Curing Concrete in the HEAT!
Some people may say that concrete is a paradoxical material: it is strong and yet fragile; it is mundane and yet remarkably versatile. But more often than not, this material is taken for granted as the surface of everyday elements such as streets and sidewalks.
As discussed in our September 26th, 2011 post “Curing Concrete in the Cold,” temperature plays a crucial role in the outcome of newly placed concrete. Curing concrete in temperatures above 80° Fahrenheit can be as challenging as doing so in temperatures below 35° Fahrenheit (see “Curing Concrete in the Cold ”)
Concrete cured at high temperatures will have a high rate of evaporation, causing uncontrolled thermal cracking, which in turn compromises the concrete strength and durability. Laboratory testing has proven that concrete improperly cured under high temperature conditions can lose as much as fifty percent (50%) of its service life. Concrete naturally produces heat as it is mixed and cured. So placing a material that has internal heat on a hot day is quite challenging.
The first step in ensuring adequate concrete curing and reducing the temperature of concrete are taken at the batch plant by adding ice as part of the batch water, using chilled batch water, or cooling the concrete with liquid nitrogen.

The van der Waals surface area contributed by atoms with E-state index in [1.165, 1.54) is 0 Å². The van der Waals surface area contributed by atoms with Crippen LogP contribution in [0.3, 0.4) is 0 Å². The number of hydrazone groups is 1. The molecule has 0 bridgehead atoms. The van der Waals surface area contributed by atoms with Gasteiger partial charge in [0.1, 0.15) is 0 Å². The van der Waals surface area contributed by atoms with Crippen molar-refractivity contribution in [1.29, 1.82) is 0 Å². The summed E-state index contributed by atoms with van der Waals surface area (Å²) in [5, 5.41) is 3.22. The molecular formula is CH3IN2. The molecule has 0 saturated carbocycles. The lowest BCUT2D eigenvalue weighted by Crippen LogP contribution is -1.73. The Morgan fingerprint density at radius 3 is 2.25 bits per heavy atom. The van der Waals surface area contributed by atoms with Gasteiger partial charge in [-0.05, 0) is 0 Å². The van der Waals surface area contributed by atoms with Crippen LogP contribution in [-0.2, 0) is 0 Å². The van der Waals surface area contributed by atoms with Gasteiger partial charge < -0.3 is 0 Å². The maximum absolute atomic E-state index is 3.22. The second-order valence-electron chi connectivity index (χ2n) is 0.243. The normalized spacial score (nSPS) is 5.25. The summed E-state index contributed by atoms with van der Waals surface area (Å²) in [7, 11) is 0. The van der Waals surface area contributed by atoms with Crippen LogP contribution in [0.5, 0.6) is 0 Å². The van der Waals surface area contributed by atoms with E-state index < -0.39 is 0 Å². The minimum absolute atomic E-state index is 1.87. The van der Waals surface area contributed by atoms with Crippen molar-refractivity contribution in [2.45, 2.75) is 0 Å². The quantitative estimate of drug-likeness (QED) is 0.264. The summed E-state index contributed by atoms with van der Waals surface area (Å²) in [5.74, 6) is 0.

Then, it is up to the Contractor to ensure additional adequate conditions. The concrete placement should be scheduled as early in the day as possible to avoid the hottest part of the day. Advanced planning and timing should also be performed to avoid delays in delivery, placement, and finishing. If long haul times cannot be avoided, it is possible to include a retarder as part of the mix design to prevent fast setting. However, the amount of retarder is limited by the work intended, as elevated amounts of retarder will crust the top surface of a slab while the underlying concrete remains soft.
Prior to the placement, the forms, subgrade, and reinforcement need to be soaked to ensure that unsaturated materials do not absorb the moisture from the concrete mixture. Once the concrete is at the job site, water may be added to the mixture to adjust the slump only at the time of the truck arrival, and only if the mix design allows it. In the event that water is added, it shall not exceed the volume listed on the batch ticket provided with each truck load. Once the concrete is in the process of being placed, water must not be added to the mixture. Doing so will greatly compromise the concrete. To make things even more interesting, concrete must be placed within 90 minutes from the time it was mixed in the truck.
After the top surface of the concrete has been given a finish, moisture should be prevented from evaporating by covering the elements with soaked burlap or cotton rugs. It must be ensured that the coverings remain continuously wet so that they do not absorb water from the concrete during the first seven days after placement.
Who would have thought that such a dull material would require such a meticulous procedure to ensure it reaches its true potential?